Good grief! Charlie Brown is going to New York City to compete in a big spelling bee. Charles M. Schultz’s hapless hero, with the entire Peanuts® gang, has won the affection of readers everywhere, and A Boy Named Charlie Brown is an absolute classic. Originally released in 1969, it features more than 100 beautifully reproduced full-color illustrations from the film on which it is based, along with Schultz’s incomparable, heartwarming, and funny storytelling.
|Product dimensions:||8.36(w) x 11.36(h) x 0.66(d)|
Most Helpful Customer Reviews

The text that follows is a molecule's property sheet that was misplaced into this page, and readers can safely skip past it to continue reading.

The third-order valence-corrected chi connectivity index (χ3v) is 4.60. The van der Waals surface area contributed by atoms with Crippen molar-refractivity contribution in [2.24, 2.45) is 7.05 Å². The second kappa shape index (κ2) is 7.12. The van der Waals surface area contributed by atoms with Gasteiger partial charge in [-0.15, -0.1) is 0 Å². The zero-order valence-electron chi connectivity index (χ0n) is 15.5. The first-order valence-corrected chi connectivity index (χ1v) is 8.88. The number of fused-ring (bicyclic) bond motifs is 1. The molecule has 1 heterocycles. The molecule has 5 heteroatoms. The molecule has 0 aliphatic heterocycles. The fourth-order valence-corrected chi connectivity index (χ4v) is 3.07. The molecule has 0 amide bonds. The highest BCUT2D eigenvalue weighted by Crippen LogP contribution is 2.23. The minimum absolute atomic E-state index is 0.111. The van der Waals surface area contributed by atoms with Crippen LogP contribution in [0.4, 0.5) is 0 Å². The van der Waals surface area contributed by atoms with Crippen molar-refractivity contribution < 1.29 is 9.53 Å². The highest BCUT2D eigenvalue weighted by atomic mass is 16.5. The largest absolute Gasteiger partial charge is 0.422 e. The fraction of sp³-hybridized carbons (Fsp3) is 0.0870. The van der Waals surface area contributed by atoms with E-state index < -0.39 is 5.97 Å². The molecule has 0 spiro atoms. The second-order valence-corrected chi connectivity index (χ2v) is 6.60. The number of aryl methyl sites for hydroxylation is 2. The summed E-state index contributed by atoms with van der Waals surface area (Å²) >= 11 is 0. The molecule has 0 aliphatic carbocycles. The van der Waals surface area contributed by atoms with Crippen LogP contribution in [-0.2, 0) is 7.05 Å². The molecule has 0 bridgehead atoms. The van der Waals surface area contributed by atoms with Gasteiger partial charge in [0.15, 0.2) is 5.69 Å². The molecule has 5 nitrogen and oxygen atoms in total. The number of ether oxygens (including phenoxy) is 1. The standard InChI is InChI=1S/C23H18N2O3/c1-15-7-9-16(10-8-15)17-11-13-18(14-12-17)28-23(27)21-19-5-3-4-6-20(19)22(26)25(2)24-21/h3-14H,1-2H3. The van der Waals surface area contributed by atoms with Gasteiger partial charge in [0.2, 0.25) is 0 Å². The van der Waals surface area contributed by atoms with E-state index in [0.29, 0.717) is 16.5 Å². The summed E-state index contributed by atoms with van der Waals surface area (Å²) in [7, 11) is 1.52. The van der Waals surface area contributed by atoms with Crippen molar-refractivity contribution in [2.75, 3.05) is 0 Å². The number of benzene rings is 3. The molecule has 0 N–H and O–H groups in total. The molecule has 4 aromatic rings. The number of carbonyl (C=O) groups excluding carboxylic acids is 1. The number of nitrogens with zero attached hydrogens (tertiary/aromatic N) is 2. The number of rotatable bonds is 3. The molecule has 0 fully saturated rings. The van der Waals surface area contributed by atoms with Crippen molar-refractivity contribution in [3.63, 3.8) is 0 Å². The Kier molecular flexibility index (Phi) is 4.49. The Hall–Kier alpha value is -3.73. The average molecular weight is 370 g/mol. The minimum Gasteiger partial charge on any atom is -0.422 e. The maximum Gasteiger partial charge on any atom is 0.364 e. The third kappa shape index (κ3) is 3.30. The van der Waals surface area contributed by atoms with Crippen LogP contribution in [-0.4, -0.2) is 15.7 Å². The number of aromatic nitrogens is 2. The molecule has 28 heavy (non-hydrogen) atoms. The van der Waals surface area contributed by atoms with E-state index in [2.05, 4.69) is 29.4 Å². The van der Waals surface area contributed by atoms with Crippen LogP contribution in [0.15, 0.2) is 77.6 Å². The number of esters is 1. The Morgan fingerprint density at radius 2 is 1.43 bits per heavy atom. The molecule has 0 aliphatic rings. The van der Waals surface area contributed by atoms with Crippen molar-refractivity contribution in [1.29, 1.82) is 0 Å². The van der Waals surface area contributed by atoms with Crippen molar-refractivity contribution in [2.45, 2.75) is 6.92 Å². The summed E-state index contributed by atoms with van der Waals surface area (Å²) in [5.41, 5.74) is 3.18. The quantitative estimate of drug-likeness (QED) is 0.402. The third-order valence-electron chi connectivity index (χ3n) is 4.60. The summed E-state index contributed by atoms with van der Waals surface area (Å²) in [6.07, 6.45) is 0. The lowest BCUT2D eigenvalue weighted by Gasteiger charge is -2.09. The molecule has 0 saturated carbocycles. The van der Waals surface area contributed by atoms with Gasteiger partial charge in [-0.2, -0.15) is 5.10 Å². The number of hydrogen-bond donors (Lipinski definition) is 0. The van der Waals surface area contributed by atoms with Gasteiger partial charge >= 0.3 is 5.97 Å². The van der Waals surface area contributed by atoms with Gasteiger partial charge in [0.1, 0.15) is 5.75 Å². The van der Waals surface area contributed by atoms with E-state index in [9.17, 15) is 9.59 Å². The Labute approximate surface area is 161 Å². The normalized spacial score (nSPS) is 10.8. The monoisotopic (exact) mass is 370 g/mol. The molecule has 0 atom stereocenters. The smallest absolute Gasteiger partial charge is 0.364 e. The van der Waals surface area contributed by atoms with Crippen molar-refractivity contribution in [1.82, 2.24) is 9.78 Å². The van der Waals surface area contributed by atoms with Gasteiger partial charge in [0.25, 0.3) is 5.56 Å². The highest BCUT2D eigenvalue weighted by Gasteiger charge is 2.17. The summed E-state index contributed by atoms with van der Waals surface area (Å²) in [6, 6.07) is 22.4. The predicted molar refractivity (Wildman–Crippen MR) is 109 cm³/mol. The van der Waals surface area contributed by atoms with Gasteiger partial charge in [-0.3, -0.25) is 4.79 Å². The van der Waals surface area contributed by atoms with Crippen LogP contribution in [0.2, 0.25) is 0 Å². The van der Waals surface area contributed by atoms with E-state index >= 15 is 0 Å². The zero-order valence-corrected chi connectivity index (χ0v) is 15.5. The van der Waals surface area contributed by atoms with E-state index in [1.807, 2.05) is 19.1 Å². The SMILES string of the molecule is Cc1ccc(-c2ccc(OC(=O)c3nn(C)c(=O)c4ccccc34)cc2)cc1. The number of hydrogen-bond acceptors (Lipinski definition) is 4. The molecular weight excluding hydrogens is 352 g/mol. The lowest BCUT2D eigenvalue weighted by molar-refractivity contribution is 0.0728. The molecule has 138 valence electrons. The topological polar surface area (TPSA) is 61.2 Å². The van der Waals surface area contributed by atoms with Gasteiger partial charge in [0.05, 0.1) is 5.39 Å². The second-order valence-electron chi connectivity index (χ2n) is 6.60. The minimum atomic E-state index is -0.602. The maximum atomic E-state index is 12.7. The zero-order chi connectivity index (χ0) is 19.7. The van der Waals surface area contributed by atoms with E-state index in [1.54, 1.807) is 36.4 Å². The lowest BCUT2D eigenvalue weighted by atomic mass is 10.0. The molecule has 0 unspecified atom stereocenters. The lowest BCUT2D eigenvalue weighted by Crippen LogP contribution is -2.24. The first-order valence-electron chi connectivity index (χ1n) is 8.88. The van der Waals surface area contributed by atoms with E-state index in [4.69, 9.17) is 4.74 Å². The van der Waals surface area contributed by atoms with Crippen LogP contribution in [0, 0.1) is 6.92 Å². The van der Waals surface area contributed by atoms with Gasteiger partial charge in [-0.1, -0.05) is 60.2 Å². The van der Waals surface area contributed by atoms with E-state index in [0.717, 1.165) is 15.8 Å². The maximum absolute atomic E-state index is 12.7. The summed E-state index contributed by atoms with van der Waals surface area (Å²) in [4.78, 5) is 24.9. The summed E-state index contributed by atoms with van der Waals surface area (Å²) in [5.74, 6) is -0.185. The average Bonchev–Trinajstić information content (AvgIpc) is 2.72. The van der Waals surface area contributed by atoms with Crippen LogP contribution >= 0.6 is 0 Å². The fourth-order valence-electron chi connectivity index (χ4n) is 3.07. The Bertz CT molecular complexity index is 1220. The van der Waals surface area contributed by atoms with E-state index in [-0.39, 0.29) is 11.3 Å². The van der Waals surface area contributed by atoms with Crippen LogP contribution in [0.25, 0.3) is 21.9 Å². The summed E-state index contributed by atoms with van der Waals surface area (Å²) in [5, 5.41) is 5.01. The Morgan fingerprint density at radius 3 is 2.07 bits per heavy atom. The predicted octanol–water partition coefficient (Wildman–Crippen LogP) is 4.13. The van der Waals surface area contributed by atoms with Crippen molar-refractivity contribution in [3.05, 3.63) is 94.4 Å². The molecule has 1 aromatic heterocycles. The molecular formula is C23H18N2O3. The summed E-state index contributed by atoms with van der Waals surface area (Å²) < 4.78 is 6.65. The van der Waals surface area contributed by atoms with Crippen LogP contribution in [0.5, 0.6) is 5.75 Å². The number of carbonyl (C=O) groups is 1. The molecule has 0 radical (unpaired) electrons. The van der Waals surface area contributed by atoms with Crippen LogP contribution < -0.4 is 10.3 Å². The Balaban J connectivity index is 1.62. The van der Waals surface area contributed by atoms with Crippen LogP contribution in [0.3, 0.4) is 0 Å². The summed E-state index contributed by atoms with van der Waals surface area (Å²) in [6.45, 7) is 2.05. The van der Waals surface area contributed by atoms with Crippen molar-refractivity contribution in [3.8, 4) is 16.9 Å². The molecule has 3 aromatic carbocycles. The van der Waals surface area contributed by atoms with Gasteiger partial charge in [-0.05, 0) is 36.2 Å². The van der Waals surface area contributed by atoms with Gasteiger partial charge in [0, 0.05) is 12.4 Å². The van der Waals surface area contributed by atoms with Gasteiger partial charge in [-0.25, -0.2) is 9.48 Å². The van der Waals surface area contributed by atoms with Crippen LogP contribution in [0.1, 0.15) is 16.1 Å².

On the large pages, the 100 + color illustrations of Charlie Brown, Lucy, Linus, Schroeder, and Snoopy look wonderful. The reproduction quality is very fine, and you almost feel like you are holding an art book rather than a strip. This book is a condensation of the story from the 1969 movie, and reissues an earlier book by the same name. You will find the story transitions a little abrupt here, so it is almost like reading several disconnected strips. I graded the book down accordingly. Charlie Brown opens the book about to pitch. The last time the team won was when he could not play. He's a little discouraged. The pitcher's mound is covered with dandelions. They cannot agree on the signals. Early on, he gets hit by a line drive. No one takes his misery very seriously. Lucy suggests that he can get by with second or third aid. He doesn't need first aid. Charlie Brown sees himself as a loser, and is getting depressed. While trying to encourage him, Linus beats him at tic-tac-toe. Linus encourages Charlie Brown to enter the class spelling bee. Charlie Brown assumes the worst, and has a hard time getting his hand up. Finally, he signs up. Lots of practice follows. Charlie Brown wins! Now, he has to compete with the whole school. He's scared of failure. Linus and Snoopy help him study, and 'i before e except after c' becomes a big help due to the little ditty he's learned to help remember the rule. Soon Charlie Brown is on his way to the national competition. More study follows. Linus makes the ultimate sacrifice and gives Charlie Brown his blanket for good luck. Soon Linus is having withdrawal pains. Linus and Snoopy follow Charlie Brown to get the blanket back and to cheer on Charlie Brown. The rest of the story deals with the competition and its aftermath. The book ends with a classic scene involving Charlie Brown and Lucy that has a predictable result. After you read this story, I suggest you think about what your definition of being a winner is. For some people, the standard is so high that they can never meet it. For the happiest people, the standard is low enough that reasonable effort ensures good results. Learn from Charlie Brown's example here. Take pleasure in doing your best! Donald Mitchell, co-author of The Irresistible Growth Enterprise and The 2,000 Percent Solution